ORLANDO, Fla. --- Geocove, Inc., the Orlando technology firm that developed the award-winning ARM360 GIS-based disaster assessment system for local, state and regional governments and NGOs worldwide, recently won a major state award for the design and implementation of a disaster damage assessment reporting tool in the City of Fairfax, Virginia.
The Virginia Emergency Management Association presented its Innovative Technology Award to Geocove and the City of Fairfax for the system, which allows the public to report damage in real time following a storm or other disaster event using a smart phone or computer.
Geocove founder and chief executive officer Karyn Tareen said City of Fairfax Emergency Coordinator Ken Rudnicki initiated the project and Geocove designed and built the regional system.
“Ken worked with a number of computer software design companies on the concept and then submitted a grant request to Virginia Department of Emergency Management (VDEM) to proceed with the development for a smart phone app that would cover Northern Virginia, which is VDEM Region 7,” Tareen said.
Damage and photo reports submitted by local residents who are already on the scene will be automatically directed to the local jurisdiction emergency management office, Tareen said.
“We know that accurate damage assessment is the principal need following a major disaster,” Tareen said. “Emergency officials need to know how bad it is and which resources are most needed where, and the sooner they assess this information the sooner we can deliver aid to the victims,” she said.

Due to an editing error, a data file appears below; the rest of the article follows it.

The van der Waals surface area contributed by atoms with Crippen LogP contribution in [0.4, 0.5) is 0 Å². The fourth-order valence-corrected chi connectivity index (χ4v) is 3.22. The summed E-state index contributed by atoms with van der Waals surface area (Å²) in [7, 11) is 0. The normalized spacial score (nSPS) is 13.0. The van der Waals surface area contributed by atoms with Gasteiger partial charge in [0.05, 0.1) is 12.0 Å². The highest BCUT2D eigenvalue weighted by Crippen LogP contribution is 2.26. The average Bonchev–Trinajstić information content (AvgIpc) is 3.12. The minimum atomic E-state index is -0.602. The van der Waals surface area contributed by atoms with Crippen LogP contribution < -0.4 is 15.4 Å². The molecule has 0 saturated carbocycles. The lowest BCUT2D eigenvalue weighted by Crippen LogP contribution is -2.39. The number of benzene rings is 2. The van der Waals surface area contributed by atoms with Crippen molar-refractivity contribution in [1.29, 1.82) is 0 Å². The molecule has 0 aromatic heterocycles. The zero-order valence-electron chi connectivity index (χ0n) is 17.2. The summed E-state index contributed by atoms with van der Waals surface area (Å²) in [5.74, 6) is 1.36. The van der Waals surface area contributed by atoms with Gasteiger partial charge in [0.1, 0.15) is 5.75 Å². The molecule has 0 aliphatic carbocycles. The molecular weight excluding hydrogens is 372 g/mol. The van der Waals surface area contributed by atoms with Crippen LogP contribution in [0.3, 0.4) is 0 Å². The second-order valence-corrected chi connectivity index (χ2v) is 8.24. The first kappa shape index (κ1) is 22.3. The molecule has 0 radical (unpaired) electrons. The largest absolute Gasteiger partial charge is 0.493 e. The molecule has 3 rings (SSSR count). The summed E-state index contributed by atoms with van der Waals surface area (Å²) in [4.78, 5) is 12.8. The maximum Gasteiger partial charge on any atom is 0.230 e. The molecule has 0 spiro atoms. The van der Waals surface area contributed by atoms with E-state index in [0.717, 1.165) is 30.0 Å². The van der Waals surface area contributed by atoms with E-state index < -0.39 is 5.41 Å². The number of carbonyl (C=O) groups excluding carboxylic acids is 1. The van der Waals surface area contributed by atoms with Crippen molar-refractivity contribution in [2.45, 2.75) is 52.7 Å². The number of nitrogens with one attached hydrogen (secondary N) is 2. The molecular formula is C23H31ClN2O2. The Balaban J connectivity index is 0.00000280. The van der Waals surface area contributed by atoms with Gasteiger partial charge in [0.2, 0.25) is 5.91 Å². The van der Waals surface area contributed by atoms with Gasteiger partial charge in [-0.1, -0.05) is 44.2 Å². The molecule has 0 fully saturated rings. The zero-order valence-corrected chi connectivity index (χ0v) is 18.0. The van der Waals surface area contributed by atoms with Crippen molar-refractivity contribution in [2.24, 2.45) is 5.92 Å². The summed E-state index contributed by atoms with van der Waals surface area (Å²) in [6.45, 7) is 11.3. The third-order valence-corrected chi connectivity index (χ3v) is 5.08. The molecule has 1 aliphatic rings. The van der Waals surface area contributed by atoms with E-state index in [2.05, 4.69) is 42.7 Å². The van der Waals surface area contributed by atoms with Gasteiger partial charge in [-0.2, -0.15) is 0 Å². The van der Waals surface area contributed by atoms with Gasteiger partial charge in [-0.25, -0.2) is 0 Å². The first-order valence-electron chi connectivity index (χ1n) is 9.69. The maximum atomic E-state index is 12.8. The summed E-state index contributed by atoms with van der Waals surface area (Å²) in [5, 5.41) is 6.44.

Geocove has been a world leader in the development of disaster assessment tools powered by local residents with their smart phones.
“Smart phones and tablet devices are the most widespread communications devices we know and people at the scene have a tremendous opportunity to use their technology to help disaster relief agencies do their job,” Tareen said.
“Our system enables residents at the scene to begin the reporting process so that the local jurisdictions can more quickly have a picture of the situation,” she explained.
“This app will allow local jurisdictions working with limited resources the ability to focus those resources based on the reports by the disaster survivor’s input,” Ken Rudnicki stated.
Geocove is a member of the University of Central Florida Business Incubation Program at Central Florida Research Park in East Orange County.